By now, most of us have experienced “flight shaming”. But is “building shaming” next? The environmental impact of a building has been found to be four times higher than that of flying. This was the thesis of the Circular Construction webinar presented by Duurzaam Gebouwd. Consultants Lian, Tijs and Pien from CFP Green Buildings attended the webinar with great interest and enjoyment, and here summarize for you the major trends they have identified.
Materials are becoming more precious and more expensive due to scarcity, and this is making prices rise faster and faster. Due to the increasing scarcity of many building materials, reuse of building materials is becoming increasingly attractive – but unfortunately, is not yet happening on a large scale. Detachability, digital modelling and remountability can be the solution!
Detachability is emerging as one of the solutions in circular construction. Designing materials and products in such a way that they can be detached, or disassembled, makes them much more easily reusable. This is important at all scales within buildings, to enable the object to retain its function and be reusable at a high level of quality. Detachability is not necessarily a goal in itself, but a means to enable reuse. What we can and must do from now on is incorporate detachability into the design when constructing or renovating any building or facility. In this way, we will be able to recycle more easily and much more frequently in the future.
The ultimate form of detachability and reuse is remountability. Remontability is the disassembling of materials and restoring them to their original form. Remountable construction makes it much easier to move, change or reuse building components. One example, Lagemaat explains, is the temporary court in Amsterdam. When this building was developed over five years ago, it was completely designed for dismantling and remounting after its initial use. Now that the court is no longer in use, it will be completely dismantled and repurposed at a new location, in the province of Twente. 95% of all the materials of the temporary court in Amsterdam will get a new function in the building in Twente. What kind of difference does this make? Reusing the concrete and steel structure alone saved over 2,000 tonnes of embodied carbon.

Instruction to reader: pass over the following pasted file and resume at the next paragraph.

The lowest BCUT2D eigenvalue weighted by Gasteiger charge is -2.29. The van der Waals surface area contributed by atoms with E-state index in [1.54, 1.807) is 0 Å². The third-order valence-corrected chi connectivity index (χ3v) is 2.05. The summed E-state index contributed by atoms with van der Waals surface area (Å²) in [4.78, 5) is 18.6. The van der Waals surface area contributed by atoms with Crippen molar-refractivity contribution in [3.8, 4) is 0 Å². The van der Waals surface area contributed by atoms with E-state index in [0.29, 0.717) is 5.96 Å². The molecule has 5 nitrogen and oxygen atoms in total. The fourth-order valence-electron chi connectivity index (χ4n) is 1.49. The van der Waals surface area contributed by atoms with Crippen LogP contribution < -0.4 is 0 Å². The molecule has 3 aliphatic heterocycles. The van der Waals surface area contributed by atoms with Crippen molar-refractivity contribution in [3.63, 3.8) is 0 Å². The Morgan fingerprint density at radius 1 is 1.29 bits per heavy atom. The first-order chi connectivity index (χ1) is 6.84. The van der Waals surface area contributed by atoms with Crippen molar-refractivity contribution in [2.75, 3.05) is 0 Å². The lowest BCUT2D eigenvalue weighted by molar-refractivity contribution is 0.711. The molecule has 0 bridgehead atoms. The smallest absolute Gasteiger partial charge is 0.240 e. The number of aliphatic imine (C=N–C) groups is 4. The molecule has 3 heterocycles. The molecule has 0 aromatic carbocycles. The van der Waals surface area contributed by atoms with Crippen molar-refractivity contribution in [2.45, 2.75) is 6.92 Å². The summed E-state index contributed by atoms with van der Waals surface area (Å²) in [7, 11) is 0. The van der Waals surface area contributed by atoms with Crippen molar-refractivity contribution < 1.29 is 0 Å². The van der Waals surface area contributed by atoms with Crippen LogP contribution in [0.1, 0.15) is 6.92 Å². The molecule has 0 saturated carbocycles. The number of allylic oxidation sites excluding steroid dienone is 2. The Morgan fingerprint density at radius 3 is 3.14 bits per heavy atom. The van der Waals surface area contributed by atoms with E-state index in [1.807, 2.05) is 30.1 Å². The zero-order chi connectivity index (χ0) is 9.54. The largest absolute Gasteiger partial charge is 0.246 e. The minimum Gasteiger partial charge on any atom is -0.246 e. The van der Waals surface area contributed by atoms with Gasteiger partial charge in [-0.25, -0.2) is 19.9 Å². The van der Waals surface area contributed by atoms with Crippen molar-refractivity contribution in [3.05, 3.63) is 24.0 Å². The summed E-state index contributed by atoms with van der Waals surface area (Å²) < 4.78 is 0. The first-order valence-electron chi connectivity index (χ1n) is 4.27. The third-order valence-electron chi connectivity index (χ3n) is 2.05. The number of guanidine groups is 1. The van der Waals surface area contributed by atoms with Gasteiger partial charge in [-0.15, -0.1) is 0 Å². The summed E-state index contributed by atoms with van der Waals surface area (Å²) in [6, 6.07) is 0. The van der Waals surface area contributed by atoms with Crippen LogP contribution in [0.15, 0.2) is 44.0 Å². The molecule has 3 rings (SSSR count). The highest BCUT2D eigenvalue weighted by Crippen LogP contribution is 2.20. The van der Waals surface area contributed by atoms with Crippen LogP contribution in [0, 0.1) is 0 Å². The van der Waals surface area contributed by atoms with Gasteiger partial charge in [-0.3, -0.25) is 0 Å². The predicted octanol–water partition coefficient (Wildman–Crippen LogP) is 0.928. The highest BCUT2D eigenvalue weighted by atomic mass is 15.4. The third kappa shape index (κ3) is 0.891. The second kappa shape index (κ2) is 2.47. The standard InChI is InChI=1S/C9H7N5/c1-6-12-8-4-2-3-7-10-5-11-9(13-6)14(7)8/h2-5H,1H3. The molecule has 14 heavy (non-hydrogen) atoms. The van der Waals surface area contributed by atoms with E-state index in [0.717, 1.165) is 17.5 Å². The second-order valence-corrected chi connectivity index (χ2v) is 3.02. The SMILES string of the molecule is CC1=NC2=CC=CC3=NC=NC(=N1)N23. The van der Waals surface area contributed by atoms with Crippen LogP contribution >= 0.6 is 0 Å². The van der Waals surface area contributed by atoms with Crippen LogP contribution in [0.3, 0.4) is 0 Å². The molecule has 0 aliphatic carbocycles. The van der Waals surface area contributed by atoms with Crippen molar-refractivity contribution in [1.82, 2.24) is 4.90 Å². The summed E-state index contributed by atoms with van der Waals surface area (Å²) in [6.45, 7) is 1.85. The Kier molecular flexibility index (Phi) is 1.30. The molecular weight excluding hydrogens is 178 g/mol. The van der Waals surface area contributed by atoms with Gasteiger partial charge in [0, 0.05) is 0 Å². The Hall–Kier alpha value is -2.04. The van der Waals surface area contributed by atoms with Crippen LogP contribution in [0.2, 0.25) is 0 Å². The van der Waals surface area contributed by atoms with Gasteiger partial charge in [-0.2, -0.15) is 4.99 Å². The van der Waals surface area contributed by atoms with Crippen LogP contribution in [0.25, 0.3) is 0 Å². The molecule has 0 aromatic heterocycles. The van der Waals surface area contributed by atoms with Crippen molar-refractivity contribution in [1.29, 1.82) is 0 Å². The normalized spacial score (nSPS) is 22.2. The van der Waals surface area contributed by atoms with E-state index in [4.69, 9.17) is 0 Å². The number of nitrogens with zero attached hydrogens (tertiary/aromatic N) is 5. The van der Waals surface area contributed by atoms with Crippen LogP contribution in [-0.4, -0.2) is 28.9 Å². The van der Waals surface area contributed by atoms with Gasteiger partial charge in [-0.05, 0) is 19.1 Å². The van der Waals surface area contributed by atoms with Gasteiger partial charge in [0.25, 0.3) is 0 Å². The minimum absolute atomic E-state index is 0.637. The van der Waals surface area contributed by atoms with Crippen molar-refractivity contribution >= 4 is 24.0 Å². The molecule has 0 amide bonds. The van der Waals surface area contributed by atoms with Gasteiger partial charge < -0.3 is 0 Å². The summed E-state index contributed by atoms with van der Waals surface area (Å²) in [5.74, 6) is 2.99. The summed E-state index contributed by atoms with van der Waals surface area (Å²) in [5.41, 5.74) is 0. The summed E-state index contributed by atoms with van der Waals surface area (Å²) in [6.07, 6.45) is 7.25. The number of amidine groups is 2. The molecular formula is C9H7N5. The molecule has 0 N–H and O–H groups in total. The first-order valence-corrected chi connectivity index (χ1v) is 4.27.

A common thread that recurred throughout the webinar was the relevance of making a digital copy of buildings. A digital twin of a building makes it easy to see what materials are present in the building, to then assess how they can be given a second life. For example, a digital model (such as a BIM model) can be used to map out what materials are present in an existing building, after which it is easier to disassemble and remount them at a different location.
To start working with circularity, the first step is to map out what raw materials are present in the existing building. This is what CFP Green Buildings’ circular scan does. Based on the insights obtained, we then rate how circular your building currently is, after which we draw up an improvement plan for the building. This enables us to create the optimal new building design for a future renovation, in which raw materials are reused as much as possible. And it also lets you start working right away with all the raw materials that are used on an annual basis within the building in order to reduce the circular gap.
Right now, we are facing a huge challenge: reduce emissions in the built environment by 50% by 2030 and become fully circular by 2050. Do you want to get started on your own? Then CFP can help you with a circular scan or custom-tailored recommendations. Among other things, CFP helps facilities departments draw up circular roadmaps and assists parties in setting and achieving circular purchasing objectives.
Want to know more? Contact one of our consultants and find out what we can do for you. As the well-known Chinese proverb says, the best time to start is 20 years ago!